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Decouverte : Benedikt FISCHER

Benedikt FISCHER :

« As a student of the Jewellery Department (Gerrit Rietveld Academie) , I try to gain full understanding of my subject. In order to do that, it is important to go back to the origins. This is also the method I use when approaching a problem. Jewellery is a complex field where on each end someone is trying to push the boundaries of what we consider jewellery. This fact raised the urge in me to find out where jewellery came from in order to understand what it really is.
Considering the extensive history of adornment through the ages, it is hard to think of donning jewellery as anything less than a human need. It appears embedded across religions, cultures, rites, and throughout human activity. It is worn as adornment, to show status or belonging, as a memento and so on. In some instances, societal prescriptions about not wearing any jewellery, or restrictions around the type of ornament a person is allowed to wear, tell an equally strong story about the power and impact of jewellery. The drive goes deeper than the individual reasons that a certain country or religion might produce a given ornament. My belief, supported by historical examples and anecdotes, is that the motivation for jewellery making and wearing is actually quite primal and that this creative instinct speaks to our animalistic nature. In exploring these ideas, I also delve into my own desire to be part of this ongoing history and to create wearable pieces. I am interested in things that endure for long periods, that are maintained in our culture without question, and which are established in our lives as axioms.
Another theme for me is animals. There are similarities of character between Man and animals. Man learned from animals. When we compare the purely visible aspect of jewellery to the most obvious example in animal kingdom, the peacock, it is clear that visual attraction is of major importance. Perhaps we adopted this behaviour from our animal friends. The lion has his mane, the deer his antlers and the peacock tries to impress his female companions with its amazing range of feathers. Man’s power is also related to visual display. The ability to consume, to drive fast cars, to wear sharp clothing, is directly related to the sexual virility or a man or woman. Those who do not have this power, who lack money, become faceless. In his Theory of Evolution, Darwin states that it is more likely for a more attractive male to mate with a female than for one who is physically stronger. To this day you get a pin if you are a brave fighter in a war, the mayor gets a special kind of chain around his neck, top sportsmen are being visually underlined with gold, silver or bronze. What fascinates me most about animals is that they are entirely led by their instincts. When making jewellery I am aiming to get into that state as well. »
Benedikt Fischer presented at Galerie Rob Koudijs – brooch ‘Ibex ibex’ – plastic, remanium – 2011
Benedikt Fischer(Gerrit Rietveld Academie Graduation 2011)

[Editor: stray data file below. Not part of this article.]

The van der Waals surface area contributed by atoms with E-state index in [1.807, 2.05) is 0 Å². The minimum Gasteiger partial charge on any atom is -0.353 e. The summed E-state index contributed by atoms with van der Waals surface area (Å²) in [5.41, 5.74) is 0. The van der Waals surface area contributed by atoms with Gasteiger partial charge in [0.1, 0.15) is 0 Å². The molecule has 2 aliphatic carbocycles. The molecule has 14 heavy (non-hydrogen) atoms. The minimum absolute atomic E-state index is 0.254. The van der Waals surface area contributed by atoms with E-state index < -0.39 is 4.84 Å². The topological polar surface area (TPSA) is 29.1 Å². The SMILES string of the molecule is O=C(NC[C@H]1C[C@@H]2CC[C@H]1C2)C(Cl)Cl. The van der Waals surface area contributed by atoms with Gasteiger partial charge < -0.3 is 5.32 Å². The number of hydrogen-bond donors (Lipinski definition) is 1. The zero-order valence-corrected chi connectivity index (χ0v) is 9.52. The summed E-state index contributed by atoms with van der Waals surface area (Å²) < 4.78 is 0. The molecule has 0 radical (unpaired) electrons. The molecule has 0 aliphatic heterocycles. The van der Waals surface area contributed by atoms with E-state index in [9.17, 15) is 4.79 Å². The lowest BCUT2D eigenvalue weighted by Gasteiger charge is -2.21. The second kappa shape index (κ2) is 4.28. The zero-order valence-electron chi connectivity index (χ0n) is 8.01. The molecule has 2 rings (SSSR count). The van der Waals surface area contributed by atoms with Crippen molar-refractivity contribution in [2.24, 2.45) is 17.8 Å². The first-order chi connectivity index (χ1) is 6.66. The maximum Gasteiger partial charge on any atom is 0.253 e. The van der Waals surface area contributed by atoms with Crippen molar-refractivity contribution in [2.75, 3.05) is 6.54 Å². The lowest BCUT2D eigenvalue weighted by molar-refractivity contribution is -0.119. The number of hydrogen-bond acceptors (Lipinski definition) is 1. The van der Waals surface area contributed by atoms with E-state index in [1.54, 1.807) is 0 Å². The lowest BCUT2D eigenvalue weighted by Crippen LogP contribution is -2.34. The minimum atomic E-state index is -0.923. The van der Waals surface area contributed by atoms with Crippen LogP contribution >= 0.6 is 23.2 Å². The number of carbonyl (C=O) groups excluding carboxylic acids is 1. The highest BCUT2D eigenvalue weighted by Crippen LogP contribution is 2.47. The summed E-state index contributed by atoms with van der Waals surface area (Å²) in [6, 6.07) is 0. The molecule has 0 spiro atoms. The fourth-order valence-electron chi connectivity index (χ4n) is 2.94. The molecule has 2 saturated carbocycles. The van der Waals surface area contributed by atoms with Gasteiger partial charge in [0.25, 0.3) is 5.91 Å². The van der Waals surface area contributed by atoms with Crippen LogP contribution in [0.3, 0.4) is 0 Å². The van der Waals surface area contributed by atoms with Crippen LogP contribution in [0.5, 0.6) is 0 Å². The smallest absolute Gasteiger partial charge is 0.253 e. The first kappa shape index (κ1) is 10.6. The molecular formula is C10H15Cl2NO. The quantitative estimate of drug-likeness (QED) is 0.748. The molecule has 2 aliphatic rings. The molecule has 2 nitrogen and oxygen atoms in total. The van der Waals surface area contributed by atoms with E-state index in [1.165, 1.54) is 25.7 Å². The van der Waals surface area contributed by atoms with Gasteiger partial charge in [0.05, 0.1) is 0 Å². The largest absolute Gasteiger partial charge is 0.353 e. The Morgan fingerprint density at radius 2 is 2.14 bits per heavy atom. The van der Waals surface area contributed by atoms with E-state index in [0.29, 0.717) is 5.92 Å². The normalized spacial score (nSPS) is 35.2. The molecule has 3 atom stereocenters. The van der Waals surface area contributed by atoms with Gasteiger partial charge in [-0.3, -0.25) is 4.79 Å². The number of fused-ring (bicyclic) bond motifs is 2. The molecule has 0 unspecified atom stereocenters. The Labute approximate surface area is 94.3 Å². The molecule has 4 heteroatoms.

Benedikt Fischer(Gerrit Rietveld Academie Graduation 2011) – brooch (back side) ‘Stador’ – plastic, epoxy, remanium – 2011

Benedikt Fischer

Benedikt Fischer(Gerrit Rietveld Academie Graduation 2011)

Benedikt Fischer
1984 Eferding, Austria
Lives and works in Vienna, AT
Techn. School for Arts and Crafts, Steyr, AT
Summer Academy with Florian Ladtstätter, Salzburg, AT
Exchange semester at Konstfack, Stockholm, SE
2008 – 2011
Gerrit Rietveld Academy, Amsterdam, NL


EXPO ‘Pebble – Gem – Soulstones’ – Ariane Hartmann Werkstattgalerie, Hagen (DE) – 18 Sept.-29 Oct. 2011

Stones. Pressure, heat, time and a certain composition are the components of their formation. Their value is different but every stone is unique. Lined with gold leaf, wrapped in plastic, mounted or described – Tanja Emmert, Vitalis Kubach, Simone Rahn and Tiffany Rowe show their different ways using stones.



Simone Rahn:
« I like the little surprises in life. Once in 2000 I stumbled into a vineyard snail cemetary. Their houses so beautifull lying in the mud – what  a waste! Touched by the simultaneous delicacy and robustness and the unique contours of their structure I searched for a way to give them a second life – since then I write on them. But not only on shell but on River stones in all sizes, shapes and colors, but also tree bark, wood, Christmas balls – in short, everything that can be written on…  »


Tiffany Rowe:
Liquorice galuchat
Inspired by the famous Liquorice Allsorts sweeties and their hundred and thousand sugar bead coating, Tiffany Rowe decided to create a colourful collection of globular pendants as intriguing to the eye as they are to the touch. Fascinated by the granular surface of shagreen (sharksin or galuchat, in vogue in the 1930′s), Tiffany wanted to recreate a modern version of this delightful substance. The pendants are thus covered with a myriad of tiny beads which compliment the twinkle of the precious stones.
Tiffany Rowe- pebble collection
Tiffany Rowe- necklace: Liquorice Galuchat – resin Beads


Vitalis Kubach:
The goldsmith Vitalis Kubach, a graduate of the Fachhochschule Idar-Oberstein, uses both metals and stones. Vitalis Kubach regards her works as more than pure objects: through them she would like to mediate between the visible and the invisible worlds and grant things a soul.

EXPO 'Pebble - Gem - Soulstones' - Ariane Hartmann Werkstattgalerie, Hagen (DE) - 18 Sept.-29 Oct. 2011 dans Allemagne (DE) vitalisthumb
Vitalis Kubach

mj_Arielle dans Exposition/Exhibition
Tanja Emmert Ring: Mounted Jewel ‘Arielle’ – gemstone, turquoise, agate, rock crystal, finegold



Ariane Hartmann – Werkstattgalerie. zeitgenössischer Schmuck & Design
Eppenhauserstrasse 14
58093 – Hagen
Telephone: +49 (0) 173 – 77 13 988
Telephone: +49 (0) 2331 – 30 66 543
Fax: +49 (0) 2331 – 30 66 543


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